Establishing a program that mandates full disclosure and compensation to patients with regard to medical errors may potentially reduce malpractice claims, according to a retrospective analysis published in the Aug. 17 edition of the Annals of Internal Medicine.
Since 2001, the University of Michigan Health System (UMHS) has fully disclosed and offered compensation to patients for medical errors. Under this model, UMHS has claimed to proactively look for medical errors, fully disclose found errors to patients and offer compensation when at fault.
As a result, Allen B. Kachalia, MD, JD, medical director of quality and safety at Brigham and Women’s Hospital in Boston, who also works with Ann Arbor Veterans Affairs Medical Center, University of Michigan Health System in Ann Arbor, Mich., and colleagues sought to compare liability claims and costs before and after implementation of the UMHS disclosure-with-offer program.
"The need for full disclosure of harmful medical errors is driven by both ethics and patient safety concerns," said Kachalia. "However, because of fears that disclosing every medical error may lead to more malpractice claims and costs, disclosure may not happen as often and consistently as we would hope."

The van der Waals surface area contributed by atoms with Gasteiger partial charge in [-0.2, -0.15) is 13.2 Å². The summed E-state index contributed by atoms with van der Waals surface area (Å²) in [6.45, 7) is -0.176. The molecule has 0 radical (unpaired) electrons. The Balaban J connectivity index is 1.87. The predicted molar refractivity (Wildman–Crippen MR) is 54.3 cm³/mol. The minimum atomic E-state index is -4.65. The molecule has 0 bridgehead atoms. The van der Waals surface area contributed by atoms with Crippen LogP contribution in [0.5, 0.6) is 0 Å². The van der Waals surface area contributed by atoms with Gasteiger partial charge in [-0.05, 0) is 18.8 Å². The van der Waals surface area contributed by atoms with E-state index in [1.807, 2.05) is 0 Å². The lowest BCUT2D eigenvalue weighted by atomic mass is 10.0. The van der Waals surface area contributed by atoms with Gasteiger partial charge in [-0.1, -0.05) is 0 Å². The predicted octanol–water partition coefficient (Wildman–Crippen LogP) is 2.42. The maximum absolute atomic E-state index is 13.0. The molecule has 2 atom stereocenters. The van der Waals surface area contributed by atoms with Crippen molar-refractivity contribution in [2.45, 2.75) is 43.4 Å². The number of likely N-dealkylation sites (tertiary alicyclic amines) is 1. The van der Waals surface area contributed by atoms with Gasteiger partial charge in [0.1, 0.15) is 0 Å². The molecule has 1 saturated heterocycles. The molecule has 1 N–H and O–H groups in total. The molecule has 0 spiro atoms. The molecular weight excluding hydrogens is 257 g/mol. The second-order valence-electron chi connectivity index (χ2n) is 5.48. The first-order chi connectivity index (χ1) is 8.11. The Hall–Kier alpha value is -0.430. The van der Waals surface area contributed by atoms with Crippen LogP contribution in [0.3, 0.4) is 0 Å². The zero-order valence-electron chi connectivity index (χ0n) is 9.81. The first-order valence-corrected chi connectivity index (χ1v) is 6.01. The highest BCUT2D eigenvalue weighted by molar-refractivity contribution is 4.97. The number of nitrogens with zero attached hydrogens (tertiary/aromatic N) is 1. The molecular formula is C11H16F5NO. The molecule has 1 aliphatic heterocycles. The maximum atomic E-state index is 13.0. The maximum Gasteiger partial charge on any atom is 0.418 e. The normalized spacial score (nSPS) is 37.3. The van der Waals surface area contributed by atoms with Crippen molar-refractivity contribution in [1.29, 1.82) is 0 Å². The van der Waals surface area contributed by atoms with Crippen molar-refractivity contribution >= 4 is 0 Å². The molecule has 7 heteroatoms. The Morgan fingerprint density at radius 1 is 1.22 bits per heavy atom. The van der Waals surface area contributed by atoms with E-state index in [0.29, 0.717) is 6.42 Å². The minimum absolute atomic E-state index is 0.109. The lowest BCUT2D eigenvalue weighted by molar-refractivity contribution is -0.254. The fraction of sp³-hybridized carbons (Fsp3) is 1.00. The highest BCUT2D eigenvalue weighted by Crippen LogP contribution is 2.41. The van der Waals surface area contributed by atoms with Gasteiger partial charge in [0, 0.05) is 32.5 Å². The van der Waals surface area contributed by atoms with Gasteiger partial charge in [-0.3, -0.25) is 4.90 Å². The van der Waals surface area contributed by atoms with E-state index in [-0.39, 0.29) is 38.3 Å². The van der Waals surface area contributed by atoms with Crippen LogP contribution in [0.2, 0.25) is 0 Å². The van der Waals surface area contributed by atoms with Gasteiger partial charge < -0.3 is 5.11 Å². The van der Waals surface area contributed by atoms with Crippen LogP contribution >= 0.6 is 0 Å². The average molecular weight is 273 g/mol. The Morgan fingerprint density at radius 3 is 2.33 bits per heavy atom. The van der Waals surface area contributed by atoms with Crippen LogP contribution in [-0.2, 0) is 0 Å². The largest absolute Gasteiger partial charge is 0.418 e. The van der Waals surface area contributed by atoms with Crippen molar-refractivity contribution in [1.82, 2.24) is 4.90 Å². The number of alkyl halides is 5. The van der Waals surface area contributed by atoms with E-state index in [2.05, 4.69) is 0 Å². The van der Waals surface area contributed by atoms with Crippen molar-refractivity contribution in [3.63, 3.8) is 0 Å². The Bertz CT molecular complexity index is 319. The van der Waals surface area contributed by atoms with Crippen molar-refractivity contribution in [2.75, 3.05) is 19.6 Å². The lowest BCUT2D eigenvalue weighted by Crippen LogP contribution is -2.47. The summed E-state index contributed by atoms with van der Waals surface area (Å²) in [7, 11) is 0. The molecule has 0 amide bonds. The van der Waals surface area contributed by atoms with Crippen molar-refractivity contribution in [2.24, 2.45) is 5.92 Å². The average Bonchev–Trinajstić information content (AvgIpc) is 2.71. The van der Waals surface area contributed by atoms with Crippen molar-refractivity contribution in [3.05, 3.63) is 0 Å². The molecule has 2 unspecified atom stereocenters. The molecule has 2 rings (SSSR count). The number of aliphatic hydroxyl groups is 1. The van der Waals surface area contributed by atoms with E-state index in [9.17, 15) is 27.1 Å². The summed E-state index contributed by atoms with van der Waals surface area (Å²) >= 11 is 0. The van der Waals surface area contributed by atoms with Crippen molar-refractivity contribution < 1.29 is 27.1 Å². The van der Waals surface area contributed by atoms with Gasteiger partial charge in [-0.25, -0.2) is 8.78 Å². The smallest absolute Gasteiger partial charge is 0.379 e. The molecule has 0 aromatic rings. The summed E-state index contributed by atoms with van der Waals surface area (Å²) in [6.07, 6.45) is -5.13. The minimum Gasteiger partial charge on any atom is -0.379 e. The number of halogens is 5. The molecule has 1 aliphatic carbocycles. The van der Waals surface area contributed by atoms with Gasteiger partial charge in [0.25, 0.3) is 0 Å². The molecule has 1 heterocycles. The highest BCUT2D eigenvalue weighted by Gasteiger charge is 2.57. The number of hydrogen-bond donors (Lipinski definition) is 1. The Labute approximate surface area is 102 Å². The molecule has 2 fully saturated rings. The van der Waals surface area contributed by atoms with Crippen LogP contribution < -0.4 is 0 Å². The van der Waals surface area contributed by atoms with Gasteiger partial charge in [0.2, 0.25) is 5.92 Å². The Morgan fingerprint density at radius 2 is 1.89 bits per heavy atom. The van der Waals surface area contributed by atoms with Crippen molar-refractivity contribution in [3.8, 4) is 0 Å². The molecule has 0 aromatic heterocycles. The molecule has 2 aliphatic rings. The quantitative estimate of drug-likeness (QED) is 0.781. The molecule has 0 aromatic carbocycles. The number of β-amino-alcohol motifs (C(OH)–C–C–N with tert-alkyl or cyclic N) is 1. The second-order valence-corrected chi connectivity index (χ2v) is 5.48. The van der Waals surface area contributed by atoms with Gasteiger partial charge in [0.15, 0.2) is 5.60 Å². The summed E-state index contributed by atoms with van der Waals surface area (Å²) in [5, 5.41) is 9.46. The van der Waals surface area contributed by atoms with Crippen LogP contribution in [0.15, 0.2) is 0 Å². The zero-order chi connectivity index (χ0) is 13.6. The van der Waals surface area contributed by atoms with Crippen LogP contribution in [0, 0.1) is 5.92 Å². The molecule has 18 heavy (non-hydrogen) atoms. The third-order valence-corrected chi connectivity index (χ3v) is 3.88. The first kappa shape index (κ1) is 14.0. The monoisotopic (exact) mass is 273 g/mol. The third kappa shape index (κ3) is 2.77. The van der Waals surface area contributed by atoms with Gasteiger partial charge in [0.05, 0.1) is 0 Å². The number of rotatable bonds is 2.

The researchers studied inpatients and outpatients involved in claims made to UMHS from 1995 to 2007. They assessed the number of new claims for compensation, number of claims compensated, time- to-claim resolution and claims-related costs.
After full implementation of a disclosure-with-offer program, Kachalia and his colleagues found that the average monthly rate of new claims decreased from 7.03 to 4.52 per 100,000 patient encounters. Likewise, the average monthly rate of lawsuits decreased from 2.13 to 0.75 per 100,000 patient encounters.
Median time from claim reporting to resolution decreased from 1.36 to 0.95 years, wrote the authors, who also reported that the average monthly cost rates decreased for total liability (rate ratio, 0.41), patient compensation (rate ratio, 0.41) and non-compensation-related legal costs (rate ratio, 0.39).
Although the researchers acknowledged that the study “design cannot establish causality,” they found that malpractice claims generally declined in Michigan during the latter part of the study period.
“The findings might not apply to other health systems, given that UMHS has a closed staff model covered by a captive insurance company and often assumes legal responsibility,” the authors wrote.
"The decrease in claims and costs may be attributed to a number or combination of factors," said Kachalia. "We found a 61 percent decrease in spending at the UMHS on legal defense costs, and this supports the possibility that patients may be less likely to file lawsuits when given prompt transparency and an offer of compensation."
Based on their findings, Kachalia and colleagues concluded that UMHS implemented a program of full disclosure of medical errors with offers of compensation without increasing its total claims and liability costs.
Blue Cross Blue Shield of Michigan Foundation provided the primary source of funding for the study.